To give an example, Heald is waiting for more data from observations on aerosols in the Southeastern United States.  Climate records show that this region has actually been cooling over the last 50 years. Some researchers have suggested that this cooling may be associated with aerosol particles. Given that the region has a lot of vegetation, Heald and her team know that the particular types of trees growing there substantially emit a compound that can form these aerosol particles. So they wanted to investigate whether this was a likely explanation. 

They used satellite observations to show that there are indeed a lot more aerosols in that region in the summer time which could scatter radiation and cool the climate.  But even when considering the smog from the South’s big urban centers, the satellites are showing aerosol levels higher than what the trees and cities combined would produce, according to her models. 

Heald thinks there has to be another source. Colleagues have hypothesized that there is an unknown chemistry occurring where the smog from urban areas is working together with emissions from trees—causing them to produce higher levels of aerosols. Or there might be some other source or process that is just not well understood. To investigate this, Heald and her team are waiting for data from a field campaign launched by the U.S. Environmental Protection Agency and National Science Foundation in the region this summer.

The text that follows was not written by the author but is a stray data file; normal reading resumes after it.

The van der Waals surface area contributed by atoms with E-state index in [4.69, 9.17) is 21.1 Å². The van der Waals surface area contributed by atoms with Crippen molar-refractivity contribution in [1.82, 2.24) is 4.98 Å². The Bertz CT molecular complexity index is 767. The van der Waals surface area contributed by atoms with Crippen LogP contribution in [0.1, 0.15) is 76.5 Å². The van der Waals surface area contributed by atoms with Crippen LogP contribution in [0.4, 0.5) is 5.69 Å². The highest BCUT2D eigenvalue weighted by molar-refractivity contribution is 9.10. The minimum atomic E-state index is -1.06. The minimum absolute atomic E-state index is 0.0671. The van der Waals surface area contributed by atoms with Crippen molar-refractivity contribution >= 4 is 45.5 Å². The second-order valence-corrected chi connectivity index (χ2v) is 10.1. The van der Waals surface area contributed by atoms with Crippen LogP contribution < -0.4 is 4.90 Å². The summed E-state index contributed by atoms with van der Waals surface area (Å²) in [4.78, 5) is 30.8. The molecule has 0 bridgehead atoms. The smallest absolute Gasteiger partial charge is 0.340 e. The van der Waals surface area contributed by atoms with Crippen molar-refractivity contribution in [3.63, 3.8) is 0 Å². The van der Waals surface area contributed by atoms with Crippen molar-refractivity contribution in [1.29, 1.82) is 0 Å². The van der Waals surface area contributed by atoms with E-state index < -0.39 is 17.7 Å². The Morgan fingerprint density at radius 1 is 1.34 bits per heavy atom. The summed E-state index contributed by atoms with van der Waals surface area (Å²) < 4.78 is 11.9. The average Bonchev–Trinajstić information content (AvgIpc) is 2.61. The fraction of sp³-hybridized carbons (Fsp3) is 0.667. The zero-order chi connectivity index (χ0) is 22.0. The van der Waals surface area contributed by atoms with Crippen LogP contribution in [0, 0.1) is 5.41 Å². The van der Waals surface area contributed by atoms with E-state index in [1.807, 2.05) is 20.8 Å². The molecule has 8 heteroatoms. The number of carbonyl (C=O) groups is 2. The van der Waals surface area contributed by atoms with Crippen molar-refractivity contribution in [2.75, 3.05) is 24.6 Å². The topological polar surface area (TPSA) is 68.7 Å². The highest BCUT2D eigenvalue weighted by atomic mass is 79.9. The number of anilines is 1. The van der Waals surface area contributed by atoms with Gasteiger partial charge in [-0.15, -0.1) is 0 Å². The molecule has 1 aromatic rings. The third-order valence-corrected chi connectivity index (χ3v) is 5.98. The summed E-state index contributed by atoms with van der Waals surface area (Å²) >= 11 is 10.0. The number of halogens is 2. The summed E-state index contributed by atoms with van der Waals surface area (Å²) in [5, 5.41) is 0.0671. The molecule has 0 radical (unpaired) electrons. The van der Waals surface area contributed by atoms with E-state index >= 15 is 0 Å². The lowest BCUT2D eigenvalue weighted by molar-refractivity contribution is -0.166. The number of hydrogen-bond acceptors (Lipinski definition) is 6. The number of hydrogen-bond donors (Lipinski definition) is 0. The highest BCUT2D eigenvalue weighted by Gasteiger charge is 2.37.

This example demonstrates the extreme complexity of the work. But this is just one example of one type of particle in one place. Atmospheric particles come from many different sources. They form many different types and sizes. And they travel in many different patterns over different lengths of time—though generally they last in the atmosphere for about a week before latching onto precipitation and raining down to earth.

“What that means is that when you make a measurement in one location, it doesn’t tell you about anything other than what that one location is experiencing.  It doesn’t give you a sense of any large scale,” Heald says. “So it is really tough to go from a single point measurement of particles to understanding what is happening in terms of their global budgets.”  

Problem Solving at a Global Scale 

Understanding these “global budgets” is especially important when determining the climate impacts of the gases in our atmosphere. 

 “When it comes to thinking about our climate, it’s not just about how many of these particles there are in the atmosphere,” Heald says. “It’s about what are the properties of these particles.  Do they mix together? Do they chemically change form? Do they scatter or absorb radiation? These are really critical questions to ask to better understand the Earth’s radiation balance. But they’re really open questions.” 

While Heald and her colleagues work to learn more about the properties and impacts of many different pollutants, they’re also working to build simple models that may not include all the details, but will provide an overall description of the behavior of particles that matches more closely with what they are observing in the atmosphere.  

“We’re doing this with the idea that if we can come up with something simple, we can use it in climate models for future and past predictions.” 

For more on Heald's research see:
Climate change and air pollution will combine to curb food supplies
EAPS in Brief: Atmospheric Chemist Colette Heald